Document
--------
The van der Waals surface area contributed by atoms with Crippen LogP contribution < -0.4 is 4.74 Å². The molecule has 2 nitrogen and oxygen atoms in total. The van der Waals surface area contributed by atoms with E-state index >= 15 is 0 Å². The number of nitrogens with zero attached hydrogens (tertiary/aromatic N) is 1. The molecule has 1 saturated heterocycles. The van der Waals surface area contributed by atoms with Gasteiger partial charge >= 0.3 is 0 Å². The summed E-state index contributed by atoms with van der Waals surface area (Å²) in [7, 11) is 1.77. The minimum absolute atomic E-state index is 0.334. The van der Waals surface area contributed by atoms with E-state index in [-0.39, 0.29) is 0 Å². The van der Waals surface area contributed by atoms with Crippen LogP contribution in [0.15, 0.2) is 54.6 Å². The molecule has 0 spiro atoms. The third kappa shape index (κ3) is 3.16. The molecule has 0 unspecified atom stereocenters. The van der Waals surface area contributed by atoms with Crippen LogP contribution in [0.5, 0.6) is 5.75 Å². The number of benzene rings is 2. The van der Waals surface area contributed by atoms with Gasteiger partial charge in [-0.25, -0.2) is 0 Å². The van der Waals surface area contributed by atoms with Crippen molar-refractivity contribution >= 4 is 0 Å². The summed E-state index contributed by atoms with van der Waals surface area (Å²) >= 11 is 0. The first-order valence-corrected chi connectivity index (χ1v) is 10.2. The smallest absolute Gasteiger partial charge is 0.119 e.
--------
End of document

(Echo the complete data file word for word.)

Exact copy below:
The van der Waals surface area contributed by atoms with Crippen LogP contribution < -0.4 is 4.74 Å². The molecule has 2 nitrogen and oxygen atoms in total. The van der Waals surface area contributed by atoms with E-state index >= 15 is 0 Å². The number of nitrogens with zero attached hydrogens (tertiary/aromatic N) is 1. The molecule has 1 saturated heterocycles. The van der Waals surface area contributed by atoms with Gasteiger partial charge >= 0.3 is 0 Å². The summed E-state index contributed by atoms with van der Waals surface area (Å²) in [7, 11) is 1.77. The minimum absolute atomic E-state index is 0.334. The van der Waals surface area contributed by atoms with E-state index in [-0.39, 0.29) is 0 Å². The van der Waals surface area contributed by atoms with Crippen LogP contribution in [0.15, 0.2) is 54.6 Å². The molecule has 0 spiro atoms. The third kappa shape index (κ3) is 3.16. The molecule has 0 unspecified atom stereocenters. The van der Waals surface area contributed by atoms with Crippen LogP contribution in [0.5, 0.6) is 5.75 Å². The number of benzene rings is 2. The van der Waals surface area contributed by atoms with Gasteiger partial charge in [-0.25, -0.2) is 0 Å². The van der Waals surface area contributed by atoms with Crippen molar-refractivity contribution >= 4 is 0 Å². The summed E-state index contributed by atoms with van der Waals surface area (Å²) >= 11 is 0. The first-order valence-corrected chi connectivity index (χ1v) is 10.2. The smallest absolute Gasteiger partial charge is 0.119 e.